Having lived and worked a few years in Latin America I am forever intrigued by the involvement of the Gibbs family in that part of the world. This is the extraordinary story of the steamships Yavari and Yapura, which have sailed for many years on Lake Titicaca, the highest navigable lake in the world.
In 1861, the Peruvian Government of Ramon Castilla, ordered two small cargo-passenger “gunboats” for Lake Titicaca. Already enjoying the wealth from the guano industry on the coast, the Government looked to exploit the natural resources of the southern highlands or altiplano region around Lake Titicaca.
Here lay the potential for trading Peruvian copper, silver, minerals, wool and timber and the riches of the rainforest from Bolivia with manufactured goods from Europe. Through the agency of Anthony Gibbs and Sons, the Government commissioned the James Watt Foundry in Birmingham, England (where steam was first harnessed for industrial use) to build the ships that would collect goods from around the lake. In 1862 Thames Ironworks and Shipbuilding Company built the iron-hulled Yavari and Yapura under contract to the James Watt. The ships were designed as combined cargo, passenger and gunboats for the Peruvian Navy. The Yavari and Yapura had James Watt 60 horsepower (45 kW) two-cylinder steam engines, which were fuelled with dried llama dung. These were replaced in 1914 with Swedish Bolinder four-cylinder semi-diesel engines.
Without a rail link to the lake at that time, all cargo had to be carried up on mule back. Therefore, the ships were built in kit form, with no piece weighing more than 3½ cwts, the maximum carrying capacity of a mule.
On 15th October 1862, the “Mayola”, bearing the two ships and eight British engineers from London, having rounded the Cape Horn, docked at Arica – a Peruvian port before the War of the Pacific – and discharged the packing cases and pieces of the Yavari and the Yapura, from where they were moved by train 40 miles to Tacna. The Peruvian Navy then faced the daunting task of transporting 2,766 pieces and two crankshafts 220 miles over the Andes to Lake Titicaca, which is 12,600 feet above sea level. It took seven years to transport the pieces across the Andes by mule and then assemble the ships on the lake. The Yavari was launched in 1870 and the Yapura in 1873. The Yavari, as a State Registered Museum, is now berthed in Puno Bay, outside the Hotel Sonesta Posada del Inca, Puno. A 40 metre pontoon gives access to the vessel either by land or by boat, and visitors are warmly welcomed.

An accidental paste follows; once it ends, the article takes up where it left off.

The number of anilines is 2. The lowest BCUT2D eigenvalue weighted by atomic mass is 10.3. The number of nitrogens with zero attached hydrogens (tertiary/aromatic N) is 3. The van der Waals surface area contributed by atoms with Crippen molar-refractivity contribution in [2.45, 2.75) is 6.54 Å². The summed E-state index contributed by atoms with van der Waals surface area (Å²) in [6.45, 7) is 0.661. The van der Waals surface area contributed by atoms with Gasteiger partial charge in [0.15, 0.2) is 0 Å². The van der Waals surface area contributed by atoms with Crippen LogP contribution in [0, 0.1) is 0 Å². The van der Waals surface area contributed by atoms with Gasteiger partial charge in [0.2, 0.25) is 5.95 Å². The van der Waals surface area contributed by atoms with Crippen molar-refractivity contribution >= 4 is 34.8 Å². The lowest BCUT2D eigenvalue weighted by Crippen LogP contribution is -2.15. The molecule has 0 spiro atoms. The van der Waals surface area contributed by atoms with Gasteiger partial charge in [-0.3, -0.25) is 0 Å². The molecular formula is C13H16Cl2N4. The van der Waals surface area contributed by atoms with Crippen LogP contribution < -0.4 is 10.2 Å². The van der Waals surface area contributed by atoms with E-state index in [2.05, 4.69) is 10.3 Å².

A third vessel was even more unusual. In 1869, Antony Gibbs and Sons, London, contracted with Alexander Stephen & Sons Ltd. of Kelvinhaugh, Clydeside on behalf of Senor Geromino Costa, of Puno, Peru, for an iron sailing schooner, dimensions 48 ft. x 10 ft. 6 ins. x 6 ft. depth, for trading on Lake Titicaca, which is about 120 miles long and between 35 and 45 miles wide. Senor Costa’s instructions were that no single piece, save the spars, was to be longer than 18 feet, nor more than 150 lbs. in weight, as mule-back was the only method of conveyance up the steep gradient leading to the lake. The schooner, which was named the Aurora Del Titicaca, was built in the shipyard, being completely fitted up, masted, rigged and sails bent. After being all carefully marked she was taken to pieces, packed, and sent round to Liverpool, whence she was shipped to Peru. On arrival everything was successfully transported up to the lake and reconstructed at the lakeside.
In the early 1980s the Yavari was beached and left to rust. However in 1987 an English woman, Meriel Larken purchased the ship for $5000 and began collecting money to undertake its restoration. The work is now virtually completed and there is a museum on board and overnight accommodation is offered.
The Thames Ironworks and Shipbuilding Company’s football team became West Ham Football Club. In August 2015 twelve young Hammers – supporters of West Ham – trekked across the Andes from Tacna to Puno on Lake Titicaca. When they arrived in Puno they were welcomed on the Yavari and on 28th August set sail on the second maiden voyage of the ship. On December 1st 2015, the Yavari received her licences from Peru’s Maritime Authority to sail as a passenger vessel for 40 passengers and ten crew.
Michael Palin visited the Yavari on his journey round the Pacific – Full Circle (Episode 8). The Duke of Edinburgh was also an enthusiastic supporter.
The Yapura was renamed the BAP Puno and used as a hospital ship. It is now used by the Peruvian Coastguard Service as Lake Titicaca is bordered by Bolivia and Peru. The ship captained by Navy Lieutenant Cristian Espinoza also visits the islands and peninsulas of the lake to bring supplies and medical services.
Article courtesy of David Hogg
Meriel Larken’s book – The Ship, The Lady and the Lake – tells this remarkable story. This web site is also a useful source of information. https://www.peruyavariexpedition.com/author/yavariperuexpedition/